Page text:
# Feel free to change the database scheme.
  database_info = secrets['database'] || ENV['DATABASE_URL']
  if database_info
      db = JSON.parse(database_info)
      ENV['DATABASE_URL'] = "postgres://#{db['username']}:#{db['password']}@#{db['host']}:#{db['port']}/#{db['dbname']}"
    rescue JSON::ParserError => e
      ENV['DATABASE_URL'] = database_info

  # `others` is always a json of key-value pairs to be loaded to top-level in ENV
  JSON.parse(secrets['others']).each_pair do |k, v|
    ENV["#{k}".underscore.upcase] = v
    puts "Loaded env var #{k.underscore.upcase} from `others`"

  # Go through other secret kv pairs in the list. Only allow 1 layer nesting.
  # Assumes most secrets are stored in proper JSON format, if they aren't,
  # fetch as multiline strings.
  secrets.except('database', 'database_url', 'others').each_pair do |k, v|
      subsecrets = JSON.parse(v)
      subsecrets.each_pair do |kk, vv|
        ENV["#{k}_#{kk}".underscore.upcase] = vv
        puts "Loaded env var #{"#{k}_#{kk}".underscore.upcase}"
    rescue JSON::ParserError => e
      ENV[k.underscore.upcase] = v
      puts "Loaded env var #{k.underscore.upcase}"

  puts "DISABLE_AWS_SECRETS has been set. Secrets will not be loaded from AWS."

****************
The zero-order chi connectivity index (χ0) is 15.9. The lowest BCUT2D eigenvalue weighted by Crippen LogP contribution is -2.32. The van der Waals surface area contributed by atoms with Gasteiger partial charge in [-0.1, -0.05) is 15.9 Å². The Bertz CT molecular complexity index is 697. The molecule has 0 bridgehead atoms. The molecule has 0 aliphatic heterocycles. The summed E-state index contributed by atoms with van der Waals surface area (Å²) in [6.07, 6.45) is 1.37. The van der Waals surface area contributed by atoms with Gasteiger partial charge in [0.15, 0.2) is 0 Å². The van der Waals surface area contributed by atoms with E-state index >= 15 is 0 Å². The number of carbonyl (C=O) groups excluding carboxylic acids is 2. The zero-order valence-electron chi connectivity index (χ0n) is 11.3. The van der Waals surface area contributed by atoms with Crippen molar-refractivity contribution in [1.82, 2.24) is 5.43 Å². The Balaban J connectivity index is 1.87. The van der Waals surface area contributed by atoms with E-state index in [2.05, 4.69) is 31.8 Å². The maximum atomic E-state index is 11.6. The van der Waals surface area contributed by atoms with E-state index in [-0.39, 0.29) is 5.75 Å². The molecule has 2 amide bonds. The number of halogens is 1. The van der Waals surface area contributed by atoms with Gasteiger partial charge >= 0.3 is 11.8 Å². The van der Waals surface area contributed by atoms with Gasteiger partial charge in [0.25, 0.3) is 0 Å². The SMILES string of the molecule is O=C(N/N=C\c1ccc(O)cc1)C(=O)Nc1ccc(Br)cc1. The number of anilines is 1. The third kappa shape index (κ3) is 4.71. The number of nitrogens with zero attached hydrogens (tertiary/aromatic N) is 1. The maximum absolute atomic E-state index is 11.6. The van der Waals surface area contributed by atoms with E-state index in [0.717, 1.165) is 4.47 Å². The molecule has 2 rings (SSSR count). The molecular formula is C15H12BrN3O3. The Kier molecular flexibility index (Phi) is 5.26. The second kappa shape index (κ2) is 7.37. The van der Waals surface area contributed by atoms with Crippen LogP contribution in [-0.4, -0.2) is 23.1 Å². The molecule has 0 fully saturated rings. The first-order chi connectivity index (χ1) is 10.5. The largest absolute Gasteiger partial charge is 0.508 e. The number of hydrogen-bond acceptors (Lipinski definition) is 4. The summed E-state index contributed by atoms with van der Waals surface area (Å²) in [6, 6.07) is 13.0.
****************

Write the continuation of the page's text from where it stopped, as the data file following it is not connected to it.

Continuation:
elsif !ENV['AWS_REGION']
  puts "AWS_REGION not set. Secrets will not be loaded from AWS."


require 'rails/all'

# Require the gems listed in Gemfile, including any gems
# you've limited to :test, :development, or :production.

# ...redacted

As you can see, there are certain environment variables that you will need to set outside AWS Secrets Manager. As every project has different deployment scenario (we use Docker Swarm), I am not going through the details on how to set them.

If you copy and paste my code snippet, you will need to set the following ENV vars:

  • AWS_REGION - for example: ap-southeast-1


  • AWS_SECRETS_PREFIX - this can be set to override the default “app_name/environment”
  • DISABLE_AWS_SECRETS - if this is set, it will skip the entire code block and not fetch secrets from AWS. Great for development.


I hope this post has helped you out. If you got any questions or have found any issues with this post, please get in touch with me on Telegram.